IRAN: Gasoline prices in Iran increased by 25 percent May 22. Iranian state news agency IRNA reported that Interior Minister Mostafa Pour-Mohammadi said rationing will begin around June 5. The increase -- which follows a May 20 announcement that the government would not raise fuel prices -- is part of Tehran's efforts to reduce state subsidies for gasoline and discourage smugglers who have been buying fuel at Iran's relatively low price and sneaking it out of the country to sell. The pragmatic conservative establishment, led by Expediency Council head Ali Akbar Hashemi Rafsanjani, likely designed the move to create problems for Iranian President Mahmoud Ahmadinejad's administration as part of an effort to weaken his faction's influence in the government.

IRAQ/U.S./UAE: Halliburton is considering $80 billion in projects around the globe as it rethinks its exit from Iraq, Halliburton CEO Dave Lesar said May 22. Lesar forecasts Halliburton investments in the Eastern Hemisphere -- including the Middle East, Russia, Africa, East Asia and the North Sea -- to hover around 70 percent of total capital investment over the next five years. Halliburton also has shown a willingness to sign deals with certain state actors or companies in the Middle East and Russia that the international community frowns upon. Lesar's hint that the company will reconsider its exit from Iraq indicates Halliburton is expecting a political settlement in Iraq that will allow energy majors to re-enter the reconstruction process.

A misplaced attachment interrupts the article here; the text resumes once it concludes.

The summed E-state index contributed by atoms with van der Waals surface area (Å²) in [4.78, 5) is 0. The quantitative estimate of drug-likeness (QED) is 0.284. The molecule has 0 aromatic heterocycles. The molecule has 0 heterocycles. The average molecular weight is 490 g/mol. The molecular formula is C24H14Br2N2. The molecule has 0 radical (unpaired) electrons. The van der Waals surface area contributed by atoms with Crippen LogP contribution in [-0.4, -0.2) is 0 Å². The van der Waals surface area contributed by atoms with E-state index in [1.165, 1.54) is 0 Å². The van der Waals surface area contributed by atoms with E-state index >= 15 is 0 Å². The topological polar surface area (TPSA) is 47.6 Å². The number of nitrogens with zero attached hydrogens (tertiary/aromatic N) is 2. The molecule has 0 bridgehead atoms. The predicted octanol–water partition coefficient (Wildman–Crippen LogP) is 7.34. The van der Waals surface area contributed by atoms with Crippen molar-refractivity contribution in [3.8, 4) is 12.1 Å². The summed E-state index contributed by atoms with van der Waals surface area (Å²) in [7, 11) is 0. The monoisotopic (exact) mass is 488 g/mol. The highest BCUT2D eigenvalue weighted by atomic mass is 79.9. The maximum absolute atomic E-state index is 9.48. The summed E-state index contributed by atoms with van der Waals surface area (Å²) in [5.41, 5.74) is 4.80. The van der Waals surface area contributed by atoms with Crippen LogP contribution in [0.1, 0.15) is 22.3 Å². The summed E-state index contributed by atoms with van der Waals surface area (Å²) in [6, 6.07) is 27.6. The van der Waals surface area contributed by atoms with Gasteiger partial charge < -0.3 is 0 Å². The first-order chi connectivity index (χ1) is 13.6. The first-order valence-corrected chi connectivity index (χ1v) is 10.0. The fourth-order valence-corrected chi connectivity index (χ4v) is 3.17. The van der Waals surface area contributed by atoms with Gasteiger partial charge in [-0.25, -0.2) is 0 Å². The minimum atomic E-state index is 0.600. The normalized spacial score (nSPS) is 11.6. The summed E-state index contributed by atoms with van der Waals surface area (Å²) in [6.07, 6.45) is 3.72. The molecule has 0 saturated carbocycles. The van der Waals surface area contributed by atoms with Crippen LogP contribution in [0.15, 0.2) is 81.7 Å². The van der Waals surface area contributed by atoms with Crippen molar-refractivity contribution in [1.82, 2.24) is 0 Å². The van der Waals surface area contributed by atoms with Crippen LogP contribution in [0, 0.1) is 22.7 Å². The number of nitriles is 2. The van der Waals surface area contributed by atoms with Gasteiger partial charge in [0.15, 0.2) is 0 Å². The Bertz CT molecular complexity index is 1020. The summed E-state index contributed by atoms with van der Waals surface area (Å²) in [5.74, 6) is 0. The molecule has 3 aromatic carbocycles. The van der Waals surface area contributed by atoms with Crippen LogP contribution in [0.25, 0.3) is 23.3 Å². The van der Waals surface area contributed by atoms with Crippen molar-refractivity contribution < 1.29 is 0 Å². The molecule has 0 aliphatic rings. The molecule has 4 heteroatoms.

MERCOSUR: Mercosur members' foreign affairs and economy ministers announced some details about the proposed Banco del Sur on May 22. Most important is that the development bank will have equal representation and capital share from its seven members, with the initial capital likely totaling between $2 billion and $3 billion. At least initially, the bank will be capable of development lending, but not of bailing out countries in the event of a serious economic shock. This is a blow to the vision of Venezuelan President Hugo Chavez, who -- with support from Argentina, Ecuador and Bolivia -- has for months proposed Banco del Sur as an alternative to the International Monetary Fund, World Bank and Inter-American Development Bank. Brazil's involvement in Banco del Sur has created the terms to keep the bank tame.

BOLIVIA/BRAZIL: Bolivia said May 23 it will compensate Brazilian state oil firm Petroleo Brasileiro $112 million for the nationalization of two refineries by June 10. Brazil indicated May 21 that it would accept natural gas instead of cash as payment, but then said unless the first payment is made by June 11, the matter will be tabled. Talks over the compensation were troubled; Brazil threatened to suspend investment in Bolivia if fair compensation was not offered, while Bolivia threatened to expropriate the facilities if its offers were rejected. The compensation agreement is important to both countries, but more so to Bolivia: Brazil is a key investor in Bolivia and purchases about 25 million cubic meters of natural gas daily -- nearly two-thirds of Bolivian output.